For Children, Having a Blood Disorder by the Time of Lupus Diagnosis May Shape the Course of the Disease
Researchers find that children with childhood-onset lupus (cSLE) who also have autoimmune blood disorders, known as cytopenias, at or before cSLE diagnosis tend to struggle with different health issues than those who do not have cytopenias. Cytopenias are blood disorders characterized by low levels of red blood cells, white blood cells and/or platelets. Children with cytopenias have such a notably different lupus presentation, they may represent a unique sub-set of people with cSLE.
Researchers assessed medical records of nearly 400 patients with cSLE from the Emory Children’s Center/Children’s Healthcare of Atlanta. One out of every three children included in the study had an autoimmune cytopenia by the time they were diagnosed with cSLE. Children with cytopenias were found to be clinically distinct from the non-cytopenia group in several ways. During the two-year study period, they had:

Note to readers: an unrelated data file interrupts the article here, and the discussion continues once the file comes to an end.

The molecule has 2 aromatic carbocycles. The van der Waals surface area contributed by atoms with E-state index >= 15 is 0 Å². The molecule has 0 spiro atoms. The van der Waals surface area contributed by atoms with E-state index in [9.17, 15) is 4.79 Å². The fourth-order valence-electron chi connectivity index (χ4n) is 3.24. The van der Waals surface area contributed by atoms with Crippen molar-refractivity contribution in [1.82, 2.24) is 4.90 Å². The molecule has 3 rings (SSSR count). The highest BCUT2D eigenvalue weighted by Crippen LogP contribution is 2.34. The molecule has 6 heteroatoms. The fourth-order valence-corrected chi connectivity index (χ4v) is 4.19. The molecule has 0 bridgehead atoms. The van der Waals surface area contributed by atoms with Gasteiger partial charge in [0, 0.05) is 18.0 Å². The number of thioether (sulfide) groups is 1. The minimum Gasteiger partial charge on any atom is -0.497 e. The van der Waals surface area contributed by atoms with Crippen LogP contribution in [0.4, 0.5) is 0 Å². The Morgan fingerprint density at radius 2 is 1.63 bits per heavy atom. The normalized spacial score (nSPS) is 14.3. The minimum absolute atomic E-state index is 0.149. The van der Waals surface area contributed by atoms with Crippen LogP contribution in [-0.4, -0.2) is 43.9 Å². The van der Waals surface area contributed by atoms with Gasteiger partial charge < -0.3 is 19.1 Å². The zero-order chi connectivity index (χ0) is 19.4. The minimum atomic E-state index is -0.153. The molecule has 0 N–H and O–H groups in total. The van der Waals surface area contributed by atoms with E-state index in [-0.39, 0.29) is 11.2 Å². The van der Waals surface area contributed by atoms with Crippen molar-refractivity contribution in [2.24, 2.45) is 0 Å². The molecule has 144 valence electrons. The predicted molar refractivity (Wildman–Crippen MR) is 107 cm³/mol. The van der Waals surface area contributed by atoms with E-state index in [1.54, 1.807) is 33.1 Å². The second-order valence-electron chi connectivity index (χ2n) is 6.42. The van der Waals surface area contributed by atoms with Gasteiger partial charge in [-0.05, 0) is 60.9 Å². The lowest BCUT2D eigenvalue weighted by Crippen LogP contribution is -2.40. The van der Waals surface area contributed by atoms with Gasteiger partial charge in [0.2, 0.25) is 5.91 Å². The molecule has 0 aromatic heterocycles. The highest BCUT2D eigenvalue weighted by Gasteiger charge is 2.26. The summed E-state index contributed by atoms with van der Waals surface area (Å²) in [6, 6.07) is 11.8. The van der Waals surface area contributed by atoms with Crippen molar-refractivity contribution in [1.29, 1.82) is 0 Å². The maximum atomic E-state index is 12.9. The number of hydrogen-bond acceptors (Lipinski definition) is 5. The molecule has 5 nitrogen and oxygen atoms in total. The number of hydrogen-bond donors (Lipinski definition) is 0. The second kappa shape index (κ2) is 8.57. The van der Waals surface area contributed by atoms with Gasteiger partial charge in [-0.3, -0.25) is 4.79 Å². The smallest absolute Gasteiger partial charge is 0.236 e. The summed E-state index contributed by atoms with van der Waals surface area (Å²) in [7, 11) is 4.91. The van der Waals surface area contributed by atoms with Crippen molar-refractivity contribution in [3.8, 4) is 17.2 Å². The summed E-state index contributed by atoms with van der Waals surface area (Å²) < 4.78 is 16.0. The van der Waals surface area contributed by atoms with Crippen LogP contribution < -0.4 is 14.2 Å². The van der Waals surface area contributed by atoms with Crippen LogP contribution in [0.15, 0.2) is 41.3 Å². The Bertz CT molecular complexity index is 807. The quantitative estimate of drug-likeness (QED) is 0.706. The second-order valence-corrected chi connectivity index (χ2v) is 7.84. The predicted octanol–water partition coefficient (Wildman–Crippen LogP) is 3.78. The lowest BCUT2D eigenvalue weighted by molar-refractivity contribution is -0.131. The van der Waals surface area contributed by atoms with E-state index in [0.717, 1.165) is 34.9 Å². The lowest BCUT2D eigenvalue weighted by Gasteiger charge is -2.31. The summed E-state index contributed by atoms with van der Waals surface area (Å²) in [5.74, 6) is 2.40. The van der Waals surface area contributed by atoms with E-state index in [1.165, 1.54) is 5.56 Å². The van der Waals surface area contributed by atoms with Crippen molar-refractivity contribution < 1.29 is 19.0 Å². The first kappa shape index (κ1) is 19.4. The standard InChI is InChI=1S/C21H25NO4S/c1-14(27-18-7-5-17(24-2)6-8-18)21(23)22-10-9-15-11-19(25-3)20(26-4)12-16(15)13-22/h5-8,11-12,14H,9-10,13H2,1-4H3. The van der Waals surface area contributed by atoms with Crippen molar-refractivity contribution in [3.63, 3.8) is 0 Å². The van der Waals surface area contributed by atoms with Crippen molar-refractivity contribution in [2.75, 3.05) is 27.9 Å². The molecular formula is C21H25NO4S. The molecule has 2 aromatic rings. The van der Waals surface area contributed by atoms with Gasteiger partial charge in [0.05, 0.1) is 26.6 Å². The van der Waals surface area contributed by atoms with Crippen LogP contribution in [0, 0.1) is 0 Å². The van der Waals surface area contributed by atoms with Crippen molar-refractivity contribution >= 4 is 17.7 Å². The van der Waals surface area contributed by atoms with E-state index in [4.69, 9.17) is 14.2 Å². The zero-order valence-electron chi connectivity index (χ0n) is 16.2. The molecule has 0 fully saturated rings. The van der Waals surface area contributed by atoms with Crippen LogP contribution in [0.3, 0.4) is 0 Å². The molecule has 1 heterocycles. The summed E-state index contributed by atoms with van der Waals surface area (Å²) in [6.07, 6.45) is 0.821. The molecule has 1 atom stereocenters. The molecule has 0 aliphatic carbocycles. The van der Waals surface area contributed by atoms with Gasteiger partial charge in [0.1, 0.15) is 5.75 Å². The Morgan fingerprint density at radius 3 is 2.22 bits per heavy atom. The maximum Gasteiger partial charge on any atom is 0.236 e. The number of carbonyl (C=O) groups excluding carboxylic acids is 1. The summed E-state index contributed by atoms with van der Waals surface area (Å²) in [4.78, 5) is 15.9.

- More neuropsychiatric symptoms
- Higher red blood cell sedimentation rates – an indication of inflammation
- More severe presentations of lupus nephritis (LN) – lupus-related kidney disease
- Lower rates of LN overall
- Less arthritis (joint inflammation)
- Less myositis (muscle inflammation)
- Less malar rash (“butterfly rash” on the nose and cheeks)
The findings support previous study results in adult populations, indicating people with autoimmune blood disorders are a distinct sub-group within the lupus population. Further research is needed to understand how and why these differences occur and what implications these differences have on lupus treatment approaches. Learn more about lupus and children.